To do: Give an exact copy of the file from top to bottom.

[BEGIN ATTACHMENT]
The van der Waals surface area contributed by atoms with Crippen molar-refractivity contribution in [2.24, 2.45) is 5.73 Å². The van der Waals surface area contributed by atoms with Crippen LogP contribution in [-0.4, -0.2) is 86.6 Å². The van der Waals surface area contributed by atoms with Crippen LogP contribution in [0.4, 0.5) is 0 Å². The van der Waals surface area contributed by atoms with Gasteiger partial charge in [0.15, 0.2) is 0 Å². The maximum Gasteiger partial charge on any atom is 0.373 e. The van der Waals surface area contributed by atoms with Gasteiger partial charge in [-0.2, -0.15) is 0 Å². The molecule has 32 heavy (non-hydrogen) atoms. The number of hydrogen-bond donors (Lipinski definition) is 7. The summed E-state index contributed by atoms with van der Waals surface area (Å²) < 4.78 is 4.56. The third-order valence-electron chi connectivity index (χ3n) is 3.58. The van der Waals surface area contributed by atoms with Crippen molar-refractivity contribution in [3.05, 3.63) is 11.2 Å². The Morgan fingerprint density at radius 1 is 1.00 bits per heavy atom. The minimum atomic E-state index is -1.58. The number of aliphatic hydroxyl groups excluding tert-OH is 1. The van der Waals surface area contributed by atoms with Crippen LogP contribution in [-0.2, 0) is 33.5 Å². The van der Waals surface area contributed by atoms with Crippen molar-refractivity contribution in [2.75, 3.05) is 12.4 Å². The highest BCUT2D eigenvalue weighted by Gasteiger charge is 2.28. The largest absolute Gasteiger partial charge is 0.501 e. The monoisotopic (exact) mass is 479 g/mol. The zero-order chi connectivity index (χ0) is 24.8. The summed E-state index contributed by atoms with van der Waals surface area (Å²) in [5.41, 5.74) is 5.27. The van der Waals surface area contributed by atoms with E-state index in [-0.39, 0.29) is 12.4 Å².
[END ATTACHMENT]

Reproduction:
The van der Waals surface area contributed by atoms with Crippen molar-refractivity contribution in [2.24, 2.45) is 5.73 Å². The van der Waals surface area contributed by atoms with Crippen LogP contribution in [-0.4, -0.2) is 86.6 Å². The van der Waals surface area contributed by atoms with Crippen LogP contribution in [0.4, 0.5) is 0 Å². The van der Waals surface area contributed by atoms with Gasteiger partial charge in [0.15, 0.2) is 0 Å². The maximum Gasteiger partial charge on any atom is 0.373 e. The van der Waals surface area contributed by atoms with Gasteiger partial charge in [-0.2, -0.15) is 0 Å². The molecule has 32 heavy (non-hydrogen) atoms. The number of hydrogen-bond donors (Lipinski definition) is 7. The summed E-state index contributed by atoms with van der Waals surface area (Å²) < 4.78 is 4.56. The third-order valence-electron chi connectivity index (χ3n) is 3.58. The van der Waals surface area contributed by atoms with Crippen molar-refractivity contribution in [3.05, 3.63) is 11.2 Å². The Morgan fingerprint density at radius 1 is 1.00 bits per heavy atom. The minimum atomic E-state index is -1.58. The number of aliphatic hydroxyl groups excluding tert-OH is 1. The van der Waals surface area contributed by atoms with Crippen LogP contribution in [-0.2, 0) is 33.5 Å². The van der Waals surface area contributed by atoms with Crippen molar-refractivity contribution in [2.75, 3.05) is 12.4 Å². The highest BCUT2D eigenvalue weighted by Gasteiger charge is 2.28. The largest absolute Gasteiger partial charge is 0.501 e. The monoisotopic (exact) mass is 479 g/mol. The zero-order chi connectivity index (χ0) is 24.8. The summed E-state index contributed by atoms with van der Waals surface area (Å²) in [5.41, 5.74) is 5.27. The van der Waals surface area contributed by atoms with E-state index in [-0.39, 0.29) is 12.4 Å².